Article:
In summer 2010 Simon Armitage decided to walk the Pennine Way. The challenging 256-mile route is usually approached from south to north, from Edale in the Peak District to Kirk Yetholm, the other side of the Scottish border. He resolved to tackle it the other way round: through beautiful and bleak terrain, across lonely fells and into the howling wind, he would be walking home, towards the Yorkshire village where he was born.
Travelling as a "modern troubadour" without a penny in his pocket, he stopped along the way to give poetry readings in village halls, churches, pubs, and living rooms. His audiences varied from the passionate to the indifferent, and his readings were accompanied by the clacking of pool balls, the drumming of rain and the bleating of sheep.
Walking Home describes this extraordinary, yet ordinary, journey. It's a story about Britain's remote and overlooked interior - the wildness of its landscape and the generosity of the locals who sustained him on his way. It's about facing emotional and physical challenges, and sometimes overcoming them. It's nature writing, but with people at heart. Contemplative, moving, and droll, it is a unique narrative from one of our most beloved writers.
©2013 Simon Armitage (P)2013 Canongate Books Ltd in partnership with Faber and Faber Ltd
There are no listener reviews for this title yet.
"A relaxing and enjoyable read"
Simon Armitage, who narrates his own book, has a very relaxing voice which makes this an enjoyable read. His narrative about walking the Pennine way - using no money except that which he earns from readings of poetry along the way - is charming and interesting. He includes a couple of his poems later in the book which are magical.
"A poet in his element"
Yes I would. It takes a while to get used to Simons voice as it is a little whiny. But it works well with words he uses that have a rhythmn and almost rhyme you would expect from a poet.
Towards the end he wonders if he can ever do another live performance again as he has done so many during the walk. You get a real feeling for the dedication he has to his work, his craft and art and how much it can take out of him.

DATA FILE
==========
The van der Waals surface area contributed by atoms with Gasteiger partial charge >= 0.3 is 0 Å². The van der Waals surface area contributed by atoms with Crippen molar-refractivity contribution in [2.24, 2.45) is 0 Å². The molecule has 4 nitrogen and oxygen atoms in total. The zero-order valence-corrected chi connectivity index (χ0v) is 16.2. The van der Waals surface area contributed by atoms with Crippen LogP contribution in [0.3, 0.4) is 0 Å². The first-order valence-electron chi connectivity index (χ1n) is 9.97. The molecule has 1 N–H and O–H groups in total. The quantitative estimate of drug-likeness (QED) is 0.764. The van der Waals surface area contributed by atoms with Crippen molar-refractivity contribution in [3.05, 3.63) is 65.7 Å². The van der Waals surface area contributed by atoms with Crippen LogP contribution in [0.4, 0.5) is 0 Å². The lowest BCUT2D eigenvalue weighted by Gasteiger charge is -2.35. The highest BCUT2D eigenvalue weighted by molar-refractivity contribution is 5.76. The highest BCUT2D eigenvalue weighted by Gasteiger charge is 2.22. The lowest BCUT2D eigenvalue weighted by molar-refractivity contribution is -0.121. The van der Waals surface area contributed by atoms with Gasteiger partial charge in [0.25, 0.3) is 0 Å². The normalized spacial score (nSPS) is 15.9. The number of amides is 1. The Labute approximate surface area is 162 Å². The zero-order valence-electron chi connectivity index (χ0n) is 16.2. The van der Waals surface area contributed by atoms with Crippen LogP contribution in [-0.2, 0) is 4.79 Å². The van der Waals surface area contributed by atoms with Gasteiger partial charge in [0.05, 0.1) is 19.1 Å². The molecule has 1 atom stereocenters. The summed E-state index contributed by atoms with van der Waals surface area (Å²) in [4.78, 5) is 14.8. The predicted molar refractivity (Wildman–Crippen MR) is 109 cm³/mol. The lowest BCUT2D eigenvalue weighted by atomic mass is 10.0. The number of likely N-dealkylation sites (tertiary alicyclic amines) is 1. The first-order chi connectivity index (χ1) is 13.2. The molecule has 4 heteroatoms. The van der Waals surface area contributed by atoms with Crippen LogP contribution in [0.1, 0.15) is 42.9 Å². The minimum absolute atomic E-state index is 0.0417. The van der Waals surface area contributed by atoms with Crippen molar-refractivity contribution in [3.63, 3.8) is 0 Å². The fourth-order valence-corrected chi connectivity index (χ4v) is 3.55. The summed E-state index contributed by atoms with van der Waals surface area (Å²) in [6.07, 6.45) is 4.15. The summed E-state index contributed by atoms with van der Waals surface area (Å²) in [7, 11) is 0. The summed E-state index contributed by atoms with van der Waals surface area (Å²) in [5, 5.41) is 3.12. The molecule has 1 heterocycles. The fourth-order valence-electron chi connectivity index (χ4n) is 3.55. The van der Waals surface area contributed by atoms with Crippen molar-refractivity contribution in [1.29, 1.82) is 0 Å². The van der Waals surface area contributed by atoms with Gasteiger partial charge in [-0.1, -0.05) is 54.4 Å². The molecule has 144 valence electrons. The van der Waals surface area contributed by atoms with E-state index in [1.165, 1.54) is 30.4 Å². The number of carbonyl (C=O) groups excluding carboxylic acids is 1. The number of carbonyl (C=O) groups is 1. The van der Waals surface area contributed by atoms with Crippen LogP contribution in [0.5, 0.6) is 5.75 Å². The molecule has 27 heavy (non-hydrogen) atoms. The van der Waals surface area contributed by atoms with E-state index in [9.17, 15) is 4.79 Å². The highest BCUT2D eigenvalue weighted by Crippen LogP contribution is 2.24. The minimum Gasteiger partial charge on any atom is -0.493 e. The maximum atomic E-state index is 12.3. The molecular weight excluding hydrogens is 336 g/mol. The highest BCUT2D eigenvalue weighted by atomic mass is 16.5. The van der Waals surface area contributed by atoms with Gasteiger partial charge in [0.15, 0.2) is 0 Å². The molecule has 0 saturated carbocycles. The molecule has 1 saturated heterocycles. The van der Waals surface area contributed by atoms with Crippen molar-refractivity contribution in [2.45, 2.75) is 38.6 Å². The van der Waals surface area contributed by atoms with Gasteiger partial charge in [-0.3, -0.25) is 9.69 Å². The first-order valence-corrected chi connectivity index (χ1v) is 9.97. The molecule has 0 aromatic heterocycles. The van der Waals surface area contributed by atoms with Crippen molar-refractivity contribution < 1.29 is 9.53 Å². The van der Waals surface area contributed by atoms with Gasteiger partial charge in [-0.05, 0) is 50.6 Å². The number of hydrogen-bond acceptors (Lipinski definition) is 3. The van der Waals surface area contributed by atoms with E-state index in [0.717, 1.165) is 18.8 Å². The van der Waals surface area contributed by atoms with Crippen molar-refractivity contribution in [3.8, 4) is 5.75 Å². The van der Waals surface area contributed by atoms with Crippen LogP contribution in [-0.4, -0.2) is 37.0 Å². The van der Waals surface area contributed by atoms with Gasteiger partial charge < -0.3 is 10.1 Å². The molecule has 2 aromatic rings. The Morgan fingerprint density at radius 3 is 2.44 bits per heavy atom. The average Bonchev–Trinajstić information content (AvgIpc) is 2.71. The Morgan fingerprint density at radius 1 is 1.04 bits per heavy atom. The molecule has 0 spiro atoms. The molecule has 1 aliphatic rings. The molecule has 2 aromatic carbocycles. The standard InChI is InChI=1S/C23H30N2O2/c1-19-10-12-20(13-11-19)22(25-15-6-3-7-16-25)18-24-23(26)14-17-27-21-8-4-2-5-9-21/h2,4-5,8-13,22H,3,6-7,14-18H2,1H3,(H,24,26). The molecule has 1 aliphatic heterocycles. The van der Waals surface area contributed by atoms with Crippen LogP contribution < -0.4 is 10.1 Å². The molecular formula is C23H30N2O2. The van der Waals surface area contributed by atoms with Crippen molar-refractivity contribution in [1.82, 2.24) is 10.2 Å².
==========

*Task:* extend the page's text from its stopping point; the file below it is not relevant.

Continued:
I have seen him on TV documentaries and he lacks a bit of passion as a presenter. But as an audiobook narrator he works much better.
No it is good to follow his journey in episodes as the walk was punctuated by his performances. A few days of his journey at a time is best.
A good insight into the pennine way and the character of a fine poet and social commentator.
"Familiar Countryside that I didn't recognise."
I'm not sure about this book I enjoyed the walk but I know, and have often walked, a lot of the middle sections of the Pennine Way. Somehow I didn't recognise any of the places from the word pictures that Simon Armitage painted. I found that this bothered me. I also found that I only got a very superficial view of the people he met along the way. I have read many books about walking, in familiar and unfamiliar surroundings and most I found more engaging than this one.
"Muted content; dire narration"
No, though I admit I did finish it.
No. I chose it for a perspective about the Pennine Way and that aspect of the book was dolorous. the poetical and observational perspectives were OK, but just OK.
Armitage's voice drones terribly and has very little animation. The main reason I listen to audiobooks rather than read the text equivalent is to get the added value from the narrator: in this case there was none.
"A great story let down by dull narration"
The narratior seemed like he was close to suicide. DULL
Ditching it for another audio book
Very monotonal and dull
I would have left them all in just spiced up the narration
Pass me a rope
"The Mountain Rescue's Nightmare"
His adventures, encounters and battles with nature along the Pennine Way
An honest account
Yes if your'e acquainted with the outdoors
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